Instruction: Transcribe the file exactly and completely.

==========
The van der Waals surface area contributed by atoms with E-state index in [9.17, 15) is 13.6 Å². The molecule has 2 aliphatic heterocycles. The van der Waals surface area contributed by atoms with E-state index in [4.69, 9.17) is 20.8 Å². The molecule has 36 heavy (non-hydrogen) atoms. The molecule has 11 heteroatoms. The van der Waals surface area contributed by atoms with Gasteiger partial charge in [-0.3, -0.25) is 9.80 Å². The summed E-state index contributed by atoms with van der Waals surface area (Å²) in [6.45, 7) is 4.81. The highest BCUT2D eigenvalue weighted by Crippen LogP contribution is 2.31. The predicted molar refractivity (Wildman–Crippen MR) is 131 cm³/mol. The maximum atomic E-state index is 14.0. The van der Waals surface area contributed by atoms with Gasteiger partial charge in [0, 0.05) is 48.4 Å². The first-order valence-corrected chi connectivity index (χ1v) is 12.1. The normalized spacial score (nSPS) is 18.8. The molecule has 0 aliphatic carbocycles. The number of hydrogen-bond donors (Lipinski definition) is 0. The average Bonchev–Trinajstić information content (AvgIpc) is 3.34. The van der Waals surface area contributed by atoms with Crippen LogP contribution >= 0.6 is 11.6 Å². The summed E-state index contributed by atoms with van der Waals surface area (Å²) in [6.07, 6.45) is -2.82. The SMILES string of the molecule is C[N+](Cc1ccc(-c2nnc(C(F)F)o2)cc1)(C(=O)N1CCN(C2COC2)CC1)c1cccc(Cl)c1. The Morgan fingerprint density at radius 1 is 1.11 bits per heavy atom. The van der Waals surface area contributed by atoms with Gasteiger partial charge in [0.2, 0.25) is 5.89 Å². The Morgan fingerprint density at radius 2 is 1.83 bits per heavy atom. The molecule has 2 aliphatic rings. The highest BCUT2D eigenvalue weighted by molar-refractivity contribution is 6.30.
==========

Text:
The van der Waals surface area contributed by atoms with E-state index in [9.17, 15) is 13.6 Å². The molecule has 2 aliphatic heterocycles. The van der Waals surface area contributed by atoms with E-state index in [4.69, 9.17) is 20.8 Å². The molecule has 36 heavy (non-hydrogen) atoms. The molecule has 11 heteroatoms. The van der Waals surface area contributed by atoms with Gasteiger partial charge in [-0.3, -0.25) is 9.80 Å². The summed E-state index contributed by atoms with van der Waals surface area (Å²) in [6.45, 7) is 4.81. The highest BCUT2D eigenvalue weighted by Crippen LogP contribution is 2.31. The predicted molar refractivity (Wildman–Crippen MR) is 131 cm³/mol. The maximum atomic E-state index is 14.0. The van der Waals surface area contributed by atoms with Gasteiger partial charge in [0, 0.05) is 48.4 Å². The first-order valence-corrected chi connectivity index (χ1v) is 12.1. The normalized spacial score (nSPS) is 18.8. The molecule has 0 aliphatic carbocycles. The number of hydrogen-bond donors (Lipinski definition) is 0. The average Bonchev–Trinajstić information content (AvgIpc) is 3.34. The van der Waals surface area contributed by atoms with Crippen LogP contribution >= 0.6 is 11.6 Å². The summed E-state index contributed by atoms with van der Waals surface area (Å²) in [6.07, 6.45) is -2.82. The SMILES string of the molecule is C[N+](Cc1ccc(-c2nnc(C(F)F)o2)cc1)(C(=O)N1CCN(C2COC2)CC1)c1cccc(Cl)c1. The Morgan fingerprint density at radius 1 is 1.11 bits per heavy atom. The van der Waals surface area contributed by atoms with Gasteiger partial charge in [0.2, 0.25) is 5.89 Å². The Morgan fingerprint density at radius 2 is 1.83 bits per heavy atom. The molecule has 2 aliphatic rings. The highest BCUT2D eigenvalue weighted by molar-refractivity contribution is 6.30.